There are several encryption protocols available on the market today, and while HIPAA doesn’t specify a particular type of encryption that providers must use, it does outline the acceptable parameters for data security, which ultimately comes down to two options that are worth adopting.

The Advanced Encryption Standard (AES-256) provides a series of robust security steps and a complex 256-bit decryption key. It is almost impossible to break with brute-force methods and has been approved, for example, for the handling of confidential data by the US government. It is probably your best encryption option for healthcare data.

Transport Layer Security, also known as TLS, is another protocol that supports secure data transmission over the internet via HTTPS, email, or instant messaging. This protocol uses AES-256, plus additional security measures which result in a secure data transfer.

Why are we mentioning two options? Remember the great and not-so-great scenarios we described above? Well, AES-256 protects digitally stored at-rest data, such as data stored on a server hard drive or SSD, including data sitting on a mobile device such as a tablet or phone.

TLS protects data when in transit, such as when it’s moving between a sender and a destination, including data shared by email, data transmitted to Cloud storage, or data transmitted between central servers and mobile devices.

With that being said, one of the best ways to protect data during transfers between a provider and a patient is to avoid sending the actual data by email. Instead, consider offering the patient a link to a secure site (with user authentication), so that the patient can safely view the information in a secure environment.

Missing data, particularly in the healthcare industry, can have potentially disastrous results.

This simple step protects the data, the patient, and the provider, all while maintaining HIPAA compliance, and could be considered the best practice for healthcare data security in your organization.

Healthcare in the Cloud

Security issues aside, Cloud technology provides healthcare organizations with a host of benefits such as meeting regulatory infrastructure mandates, reducing costs, addressing security and compliance issues such as HIPAA and HITECH, and making overall improvements to business processes that could otherwise drain productivity and resources.

Yet, even as the Cloud gains massive traction across the healthcare industry, an organization’s transition isn’t always seamless.

Capacity and Interoperability


No matter where you're migrating your data to, LinkFixer Advanced protects against broken links and missing data.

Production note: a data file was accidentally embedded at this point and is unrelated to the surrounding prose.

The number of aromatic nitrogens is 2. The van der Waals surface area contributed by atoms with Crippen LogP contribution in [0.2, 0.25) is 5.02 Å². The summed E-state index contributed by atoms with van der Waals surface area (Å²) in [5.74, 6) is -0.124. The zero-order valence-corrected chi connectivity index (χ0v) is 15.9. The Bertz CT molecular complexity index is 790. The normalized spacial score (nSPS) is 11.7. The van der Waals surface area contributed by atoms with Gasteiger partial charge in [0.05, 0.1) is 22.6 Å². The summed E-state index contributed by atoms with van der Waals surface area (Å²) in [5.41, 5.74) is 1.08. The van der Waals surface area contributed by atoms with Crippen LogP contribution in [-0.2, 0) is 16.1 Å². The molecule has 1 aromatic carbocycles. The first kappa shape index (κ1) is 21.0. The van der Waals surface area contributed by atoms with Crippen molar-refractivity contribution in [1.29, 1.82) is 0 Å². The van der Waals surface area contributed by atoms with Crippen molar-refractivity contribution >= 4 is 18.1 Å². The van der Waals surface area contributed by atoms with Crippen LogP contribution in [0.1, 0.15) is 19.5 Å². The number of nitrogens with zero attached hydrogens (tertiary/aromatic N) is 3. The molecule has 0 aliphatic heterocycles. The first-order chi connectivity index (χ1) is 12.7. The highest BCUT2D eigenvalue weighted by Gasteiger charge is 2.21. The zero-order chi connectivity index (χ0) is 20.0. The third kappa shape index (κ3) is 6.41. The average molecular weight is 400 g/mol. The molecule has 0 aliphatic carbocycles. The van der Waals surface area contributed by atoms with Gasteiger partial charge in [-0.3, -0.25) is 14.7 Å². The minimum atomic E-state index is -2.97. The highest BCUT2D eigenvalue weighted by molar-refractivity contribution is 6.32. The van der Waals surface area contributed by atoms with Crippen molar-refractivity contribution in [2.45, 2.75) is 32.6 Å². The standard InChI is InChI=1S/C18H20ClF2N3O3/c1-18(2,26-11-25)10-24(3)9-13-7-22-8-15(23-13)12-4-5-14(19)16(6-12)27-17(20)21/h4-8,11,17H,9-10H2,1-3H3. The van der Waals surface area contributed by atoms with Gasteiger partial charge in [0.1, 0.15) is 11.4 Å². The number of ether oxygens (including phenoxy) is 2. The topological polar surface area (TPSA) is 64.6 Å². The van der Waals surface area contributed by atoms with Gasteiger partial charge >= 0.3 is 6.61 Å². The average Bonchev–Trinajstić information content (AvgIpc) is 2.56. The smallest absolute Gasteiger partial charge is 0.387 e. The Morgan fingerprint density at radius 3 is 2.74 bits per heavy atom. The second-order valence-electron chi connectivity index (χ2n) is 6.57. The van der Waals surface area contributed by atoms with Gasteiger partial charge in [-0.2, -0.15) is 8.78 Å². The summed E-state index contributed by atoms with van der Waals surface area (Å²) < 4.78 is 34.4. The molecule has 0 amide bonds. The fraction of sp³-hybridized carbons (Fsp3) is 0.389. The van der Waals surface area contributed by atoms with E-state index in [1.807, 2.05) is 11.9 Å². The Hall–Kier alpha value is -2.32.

As in most industries, data migration is one of the ways to scale the storage capacity of healthcare data. Existing systems may simply have insufficient space to store the massive amounts of data generated in a modern medical facility. To stay abreast of the ever-increasing storage demands, it becomes essential for hospitals and clinics to either migrate to another system or to the Cloud.

Perhaps in no other industry does the accessibility of data mean more. Life and death decisions are made based on the available data. Would you want a doctor or medical team making a decision of life-changing importance without access to your full medical history? No, us neither.

For most providers, this means moving their patient records and healthcare data to the Cloud, where it can be accessed and updated by the relevant medical professional in real-time, allowing for rapid decision-making based on all the information.

Prescription To Handle That Headache

Earlier, we promised you a solution to one major source of pain. If you’ve ever done a data migration, you know what it can be like, and you no doubt understand why Gartner says that around 83 percent of data migrations fail.

Missing data can be a huge problem and commonly occurs when file links get broken during the migration process itself. It goes without saying that missing data, particularly in the healthcare industry, can have potentially disastrous results.

So, how do you prevent it? Whether you’re preparing for a migration, or you’ve already completed one, the prescription is the same: LinkFixer Advanced.

Used before your migration, this software will ensure healthy, intact file links once your migration is complete, and, therefore, no data loss. If you’ve already got missing data due to broken links, think of LinkFixer Advanced as your dedicated ER team. Save that data, stat!

For more information, visit or call 727-442-1822 to chat with a friendly Service Consultant about a free demo or a no-credit-card-required free trial. Don’t forget to ask about the third way LinkFixer Advanced could help you.

There is a way to protect the data, the patient, and the provider, all while maintaining HIPAA compliance.

We’ve published articles on cybersecurity in the context of data migrations before. This article offers defensive tips, this article outlines 16 steps to increase cybersecurity, this article helps CIOs and IT managers adopt heightened digital defenses, this one offers anti-ransomware tips, and this one illustrates how easily a breach can occur, and offers a battle plan for defensive action.